Earlier this year, BSI undertook research with business leaders and revealed that, despite 88% believing resilience was a priority for their organisations, only a third trusted that resilience practices were fully embedded, and less than half expected this to be the case in three years’ time (BSI, 2020).

Commitment to an organisation has been associated with individuals having either a positive or negative experience in times of change (Hughes and Half 2009) and, therefore, the level of individual resilience in their reactions will influence the strength of this feeling.

Job satisfaction is a key driver for career decisions, and being able to draw on a variety of resilience techniques to assist coping with the demands of the work environment is more likely to increase an individual’s commitment to an organisation. Individual and organisational resilience are reliant on each other and should be approached as such.

Linking back to my first article in this series which, to recap, explored the psychology behind resilience, Kobasa (1982) reports that an individual’s hardiness level is correlated with their wellbeing.

She proposes that individuals with increased hardiness characteristics display a clearer sense of direction, a dynamic approach to addressing demanding situations and a stronger sense of self-belief and control, all of which can effectively moderate the responses to perceived threats and demands.

If this matches the underlying values and culture of an organisation, with the individual working within a discipline that complements these attributes, both organisational and individual resilience continue to grow and develop.

Difficulties arise in times of uncertainty and unexpected demand, when there is incongruence and imbalance between these factors, such as where there is a requirement for high organisational resilience but low individual resilience.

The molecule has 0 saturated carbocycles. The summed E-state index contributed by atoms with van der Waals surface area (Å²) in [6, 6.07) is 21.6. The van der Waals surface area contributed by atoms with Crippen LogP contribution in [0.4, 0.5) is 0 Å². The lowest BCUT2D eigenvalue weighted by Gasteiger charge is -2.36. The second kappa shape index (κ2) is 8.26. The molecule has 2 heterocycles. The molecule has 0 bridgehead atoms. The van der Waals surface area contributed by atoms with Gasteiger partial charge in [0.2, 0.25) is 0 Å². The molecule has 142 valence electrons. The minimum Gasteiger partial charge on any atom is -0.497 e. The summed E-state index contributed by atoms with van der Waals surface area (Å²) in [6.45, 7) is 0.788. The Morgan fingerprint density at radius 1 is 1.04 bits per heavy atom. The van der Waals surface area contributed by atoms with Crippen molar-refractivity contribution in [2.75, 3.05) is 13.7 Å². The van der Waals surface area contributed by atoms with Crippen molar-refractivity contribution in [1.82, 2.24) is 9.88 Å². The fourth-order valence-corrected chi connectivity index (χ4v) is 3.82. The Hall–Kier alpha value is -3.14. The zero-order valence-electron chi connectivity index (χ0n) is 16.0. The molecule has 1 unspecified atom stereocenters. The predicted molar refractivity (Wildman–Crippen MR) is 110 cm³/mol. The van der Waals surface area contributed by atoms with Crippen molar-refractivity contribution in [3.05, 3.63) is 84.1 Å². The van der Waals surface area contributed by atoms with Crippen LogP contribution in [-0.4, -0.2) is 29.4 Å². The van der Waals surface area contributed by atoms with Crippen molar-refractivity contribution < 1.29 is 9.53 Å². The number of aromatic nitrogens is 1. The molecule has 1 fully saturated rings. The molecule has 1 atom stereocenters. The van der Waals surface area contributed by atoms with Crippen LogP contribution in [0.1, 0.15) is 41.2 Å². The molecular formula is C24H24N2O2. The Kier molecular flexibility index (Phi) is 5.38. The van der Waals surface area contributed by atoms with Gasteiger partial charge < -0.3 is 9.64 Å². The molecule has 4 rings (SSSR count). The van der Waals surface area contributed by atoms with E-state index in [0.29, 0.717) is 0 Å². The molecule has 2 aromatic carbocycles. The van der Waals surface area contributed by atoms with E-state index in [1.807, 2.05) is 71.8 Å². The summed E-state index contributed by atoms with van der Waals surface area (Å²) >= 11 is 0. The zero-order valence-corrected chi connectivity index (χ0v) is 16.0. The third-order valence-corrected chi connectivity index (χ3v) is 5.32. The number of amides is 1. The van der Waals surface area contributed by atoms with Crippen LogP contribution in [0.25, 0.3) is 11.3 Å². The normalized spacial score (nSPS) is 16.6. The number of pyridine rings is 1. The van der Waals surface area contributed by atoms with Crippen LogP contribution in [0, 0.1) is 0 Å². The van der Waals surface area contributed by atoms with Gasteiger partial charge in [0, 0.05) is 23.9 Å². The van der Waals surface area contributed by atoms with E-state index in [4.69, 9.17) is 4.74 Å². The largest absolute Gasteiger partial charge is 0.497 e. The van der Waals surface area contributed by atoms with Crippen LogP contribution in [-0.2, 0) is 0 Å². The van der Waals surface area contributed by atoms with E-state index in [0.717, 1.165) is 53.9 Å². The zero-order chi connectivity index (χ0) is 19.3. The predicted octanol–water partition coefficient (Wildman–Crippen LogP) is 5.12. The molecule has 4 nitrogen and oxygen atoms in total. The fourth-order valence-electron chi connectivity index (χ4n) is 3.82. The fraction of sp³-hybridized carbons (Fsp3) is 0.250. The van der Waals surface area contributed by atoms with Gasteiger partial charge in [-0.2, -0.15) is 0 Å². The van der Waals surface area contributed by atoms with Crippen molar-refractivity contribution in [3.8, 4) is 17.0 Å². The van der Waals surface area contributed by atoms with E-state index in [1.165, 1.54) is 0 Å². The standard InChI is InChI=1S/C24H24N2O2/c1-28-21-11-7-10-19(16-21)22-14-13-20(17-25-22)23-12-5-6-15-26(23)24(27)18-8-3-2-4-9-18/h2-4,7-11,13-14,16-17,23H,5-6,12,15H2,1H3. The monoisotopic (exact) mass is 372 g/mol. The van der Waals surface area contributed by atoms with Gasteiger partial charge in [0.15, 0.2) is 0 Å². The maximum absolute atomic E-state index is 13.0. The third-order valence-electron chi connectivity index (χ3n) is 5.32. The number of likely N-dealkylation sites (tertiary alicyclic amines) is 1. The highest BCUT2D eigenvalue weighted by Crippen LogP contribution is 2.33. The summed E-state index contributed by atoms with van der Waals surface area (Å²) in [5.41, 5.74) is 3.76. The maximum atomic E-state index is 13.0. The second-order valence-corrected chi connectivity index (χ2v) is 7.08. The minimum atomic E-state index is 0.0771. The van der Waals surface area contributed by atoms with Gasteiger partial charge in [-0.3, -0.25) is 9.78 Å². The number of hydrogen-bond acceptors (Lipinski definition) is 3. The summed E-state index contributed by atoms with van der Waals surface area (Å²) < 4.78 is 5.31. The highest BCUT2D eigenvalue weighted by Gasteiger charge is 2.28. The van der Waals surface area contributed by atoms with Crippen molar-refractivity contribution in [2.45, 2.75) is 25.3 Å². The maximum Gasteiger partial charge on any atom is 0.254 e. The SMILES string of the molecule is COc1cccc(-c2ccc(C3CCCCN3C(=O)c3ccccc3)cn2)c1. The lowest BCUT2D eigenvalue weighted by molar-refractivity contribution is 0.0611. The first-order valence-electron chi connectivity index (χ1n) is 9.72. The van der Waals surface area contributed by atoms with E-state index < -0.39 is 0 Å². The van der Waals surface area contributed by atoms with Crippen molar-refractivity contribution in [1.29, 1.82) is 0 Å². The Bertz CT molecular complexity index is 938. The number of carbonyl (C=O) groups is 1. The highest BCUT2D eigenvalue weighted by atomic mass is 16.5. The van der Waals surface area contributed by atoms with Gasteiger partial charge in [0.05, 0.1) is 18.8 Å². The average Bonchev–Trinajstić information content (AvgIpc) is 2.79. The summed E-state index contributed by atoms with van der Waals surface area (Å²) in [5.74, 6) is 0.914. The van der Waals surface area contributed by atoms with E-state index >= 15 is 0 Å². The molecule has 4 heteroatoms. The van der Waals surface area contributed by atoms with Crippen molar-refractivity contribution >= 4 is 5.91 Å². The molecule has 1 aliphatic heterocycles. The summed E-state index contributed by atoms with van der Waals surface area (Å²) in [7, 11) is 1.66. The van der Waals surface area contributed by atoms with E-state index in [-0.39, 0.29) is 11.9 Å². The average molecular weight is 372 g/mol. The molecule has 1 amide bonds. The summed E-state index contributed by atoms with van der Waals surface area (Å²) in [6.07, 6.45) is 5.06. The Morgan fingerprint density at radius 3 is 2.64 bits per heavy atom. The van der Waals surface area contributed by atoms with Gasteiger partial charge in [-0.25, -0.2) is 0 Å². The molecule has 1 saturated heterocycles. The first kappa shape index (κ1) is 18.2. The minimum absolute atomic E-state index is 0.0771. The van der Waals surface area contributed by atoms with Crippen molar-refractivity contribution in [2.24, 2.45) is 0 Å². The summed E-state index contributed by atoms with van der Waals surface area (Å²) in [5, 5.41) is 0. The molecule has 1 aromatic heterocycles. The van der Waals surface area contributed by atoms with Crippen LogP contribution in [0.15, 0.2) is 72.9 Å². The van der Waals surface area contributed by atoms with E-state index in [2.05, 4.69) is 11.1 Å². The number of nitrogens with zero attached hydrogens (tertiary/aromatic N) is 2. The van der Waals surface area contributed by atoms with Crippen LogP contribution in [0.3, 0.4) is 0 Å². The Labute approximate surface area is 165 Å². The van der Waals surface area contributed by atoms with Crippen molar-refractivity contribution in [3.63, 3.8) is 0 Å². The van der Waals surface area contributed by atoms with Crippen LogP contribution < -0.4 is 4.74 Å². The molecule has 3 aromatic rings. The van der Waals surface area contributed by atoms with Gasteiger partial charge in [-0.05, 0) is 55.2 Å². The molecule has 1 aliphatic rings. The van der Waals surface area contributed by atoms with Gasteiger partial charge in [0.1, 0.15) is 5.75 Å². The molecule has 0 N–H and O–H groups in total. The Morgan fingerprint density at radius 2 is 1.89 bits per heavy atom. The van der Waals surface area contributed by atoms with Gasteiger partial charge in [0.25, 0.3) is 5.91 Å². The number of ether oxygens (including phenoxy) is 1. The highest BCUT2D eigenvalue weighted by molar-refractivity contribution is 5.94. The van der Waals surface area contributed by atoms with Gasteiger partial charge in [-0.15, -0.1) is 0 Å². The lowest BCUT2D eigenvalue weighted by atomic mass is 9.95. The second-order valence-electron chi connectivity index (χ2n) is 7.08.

Research has shown that individuals flourish and report higher satisfaction in working environments that offer opportunities for participation, autonomy and personal development (Sparks et al 2001), where the employee has clear working boundaries and is aware of how they need to execute their role to maximum effectiveness.

The reactions of organisations to changing external demands outside of the business’ control and the organisational expectations of employees to be flexible in such periods of uncertainty by working and behaving differently is stressful for individuals (Rousseau 1989, Sparks et al 2001).

The literature discusses the advantages of being a high-reliability organisation (HRO). This is an organisation where “catastrophes are avoided despite high levels of complexity and risk” (Jacobson 2019) and the main factors in achieving this is are fostering resilient leaders and employees through effective resources, training and encouraging collaboration throughout the organisation.

The role of occupational health

Occupational health practitioners are in a unique position within a business. OH has access to higher layers of management within an organisation and an underpinning of policies and procedures. This allows for an understanding of the core resilience measures within a business, including the expectations, targets and demands placed from senior managerial level to front line worker.

Conversely, however, the OH practitioner also has exposure to the impact of these organisational measures on the employees and is able to correlate the outcome of management practices on an individual’s health.

The OH practitioner needs to maintain impartiality in conveying guidance. At an organisational level, the OH practitioner may be advising regarding risk assessment, as advised in the Management of Health and Safety at Work Regulations 1999. Or they might be conducting a review of policies or holding discussions with health and safety for collaborative working.

At an individual level, the OH practitioner may be signposting to both reactive and proactive measures to increase an employee’s resilience both within the workplace and outside of work. This focus on the more practical guidance OH practitioners can offer individuals will be the basis for the final forthcoming article in this series, which is due to be published in the November edition.

The responses of business and employees to Covid-19 has put unprecedented strain on both organisations and individuals. Much depends on pre-existing measures in place to ensure the safety of the business in times of uncertainty and the security of both health and finances for individuals.